U.S. Chemical-Destruction Ship Departs for Syria Mission

Global Security Newswire Staff
Jan. 28, 2014, 6:41 a.m.

A spe­cially equipped U.S. ves­sel em­barked on Monday for a mis­sion to neut­ral­ize Syr­ia’s dead­li­est war­fare chem­ic­als, the As­so­ci­ated Press re­ports.

The MV Cape Ray would need about two weeks to reach the Itali­an sea­port of Gioia Tauro, where it is ex­pec­ted to pick up hun­dreds of tons of chem­ic­al-war­fare stocks re­moved from Syr­ia by Dan­ish and Nor­we­gi­an trans­port ships. The U.S. ves­sel would carry the weapon agents and arms in­gredi­ents out to sea, where they would be com­bined with hot wa­ter and oth­er ma­ter­i­als in ma­chinery de­signed to gen­er­ate a re­l­at­ively harm­less waste.

The De­fense De­part­ment on Monday stated that end ma­ter­i­als “will be safely and prop­erly dis­posed of at com­mer­cial fa­cil­it­ies,” and stressed that none would be “re­leased in­to the sea or air.”

Ap­prox­im­ately 35 non­mil­it­ary crew mem­bers and a num­ber of op­er­a­tions ex­perts were on the ves­sel, AP quoted De­fense De­part­ment spokes­man Col. Steve War­ren as say­ing on Monday. The Navy’s Mil­it­ary Seal­ift Com­mand as­sumed over­sight of the ship this week from the Trans­port­a­tion De­part­ment’s Ready Re­serve Force.

The Cape Ray is slated to ul­ti­mately take on more than five dozen people trained to run its chem­ic­al-de­struc­tion tech­no­logy, as well as pro­tec­tion per­son­nel and oth­er crew.

U.S. De­fense Sec­ret­ary Chuck Hagel said in a state­ment that ship per­son­nel are “about to ac­com­plish something no one has tried.”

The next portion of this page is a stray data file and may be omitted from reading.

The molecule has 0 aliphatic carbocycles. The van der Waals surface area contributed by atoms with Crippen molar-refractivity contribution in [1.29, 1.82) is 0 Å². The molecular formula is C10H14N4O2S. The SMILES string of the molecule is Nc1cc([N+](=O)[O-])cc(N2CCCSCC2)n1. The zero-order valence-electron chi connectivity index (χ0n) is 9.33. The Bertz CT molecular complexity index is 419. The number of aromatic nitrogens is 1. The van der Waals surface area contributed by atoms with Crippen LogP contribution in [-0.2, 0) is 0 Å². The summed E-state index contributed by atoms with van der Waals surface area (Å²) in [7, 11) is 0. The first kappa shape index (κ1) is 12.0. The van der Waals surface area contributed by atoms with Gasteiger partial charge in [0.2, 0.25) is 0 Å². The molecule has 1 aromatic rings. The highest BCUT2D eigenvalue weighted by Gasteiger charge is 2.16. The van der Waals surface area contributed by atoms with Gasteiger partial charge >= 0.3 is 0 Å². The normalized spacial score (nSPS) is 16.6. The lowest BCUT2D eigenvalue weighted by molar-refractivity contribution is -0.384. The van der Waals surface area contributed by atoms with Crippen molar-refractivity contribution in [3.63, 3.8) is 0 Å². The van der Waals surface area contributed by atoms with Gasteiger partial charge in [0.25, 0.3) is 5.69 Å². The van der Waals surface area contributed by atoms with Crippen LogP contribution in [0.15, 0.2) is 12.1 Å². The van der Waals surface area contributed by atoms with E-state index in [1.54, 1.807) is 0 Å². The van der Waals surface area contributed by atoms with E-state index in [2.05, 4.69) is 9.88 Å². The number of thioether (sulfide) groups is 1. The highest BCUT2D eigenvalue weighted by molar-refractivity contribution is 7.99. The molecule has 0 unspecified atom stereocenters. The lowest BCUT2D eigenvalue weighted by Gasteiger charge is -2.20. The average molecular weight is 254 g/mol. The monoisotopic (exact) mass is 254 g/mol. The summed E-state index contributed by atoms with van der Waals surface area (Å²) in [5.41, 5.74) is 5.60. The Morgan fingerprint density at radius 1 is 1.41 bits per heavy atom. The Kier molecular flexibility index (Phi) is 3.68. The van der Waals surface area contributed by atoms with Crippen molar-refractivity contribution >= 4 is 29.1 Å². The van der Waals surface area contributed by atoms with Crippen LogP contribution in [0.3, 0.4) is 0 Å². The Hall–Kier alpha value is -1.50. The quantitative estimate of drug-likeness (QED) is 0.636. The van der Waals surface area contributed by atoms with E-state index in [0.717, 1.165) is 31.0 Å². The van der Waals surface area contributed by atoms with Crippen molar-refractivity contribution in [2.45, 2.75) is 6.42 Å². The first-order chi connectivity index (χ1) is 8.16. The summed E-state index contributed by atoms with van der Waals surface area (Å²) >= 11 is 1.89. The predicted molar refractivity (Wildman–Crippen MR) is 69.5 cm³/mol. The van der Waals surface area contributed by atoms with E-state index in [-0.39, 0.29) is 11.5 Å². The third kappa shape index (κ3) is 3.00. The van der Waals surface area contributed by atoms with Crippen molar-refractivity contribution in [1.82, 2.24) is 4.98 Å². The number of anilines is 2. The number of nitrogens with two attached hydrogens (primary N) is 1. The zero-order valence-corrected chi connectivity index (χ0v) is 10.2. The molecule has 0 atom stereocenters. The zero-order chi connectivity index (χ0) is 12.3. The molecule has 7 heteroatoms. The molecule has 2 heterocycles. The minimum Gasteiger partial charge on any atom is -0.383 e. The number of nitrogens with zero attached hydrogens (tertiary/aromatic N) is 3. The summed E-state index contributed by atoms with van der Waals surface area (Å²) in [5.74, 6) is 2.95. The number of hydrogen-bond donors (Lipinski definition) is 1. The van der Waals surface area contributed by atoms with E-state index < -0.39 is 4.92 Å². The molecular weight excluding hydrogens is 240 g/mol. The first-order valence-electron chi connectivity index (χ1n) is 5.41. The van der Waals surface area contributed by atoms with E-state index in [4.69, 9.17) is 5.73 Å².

As they pre­pared to set sail, Hagel told the work­ers, “You will be des­troy­ing, at sea, one of the world’s largest stock­piles of chem­ic­al weapons and help­ing make a safer world.”

Pri­or to de­struc­tion, though, the chem­ic­als must be trans­por­ted through Syr­ia by forces loy­al to Pres­id­ent Bashar As­sad. Dis­arm­a­ment of­fi­cials have placed high im­port­ance on pro­tect­ing the stocks dur­ing ship­ment through the war-rav­aged Middle East­ern na­tion.

As­sad’s re­gime on Monday placed its second load of the dan­ger­ous sub­stances on for­eign ships. En­voys and non­pro­lif­er­a­tion sources pegged the size of that cache at 15 to 20 tons, which means that about one-twen­ti­eth of As­sad’s most dan­ger­ous chem­ic­al stocks are now in in­ter­na­tion­al cus­tody, the New York Times re­por­ted.

Yet, As­sad’s gov­ern­ment “should be way down the road by now” in turn­ing over the ma­ter­i­als, said Chris­ti­an Charti­er, a spokes­man for the Or­gan­iz­a­tion for the Pro­hib­i­tion of Chem­ic­al Weapons. In­ter­na­tion­al au­thor­it­ies are un­der a self-im­posed dead­line to des­troy Syr­ia’s en­tire chem­ic­al ar­sen­al by the middle of 2014.

The Syr­i­an re­gime ad­mit­ted pos­sess­ing a chem­ic­al ar­sen­al and agreed to its de­struc­tion last year, after a nerve-gas strike al­legedly killed more than 1,400 people in a rebel-held Dam­as­cus neigh­bor­hood.

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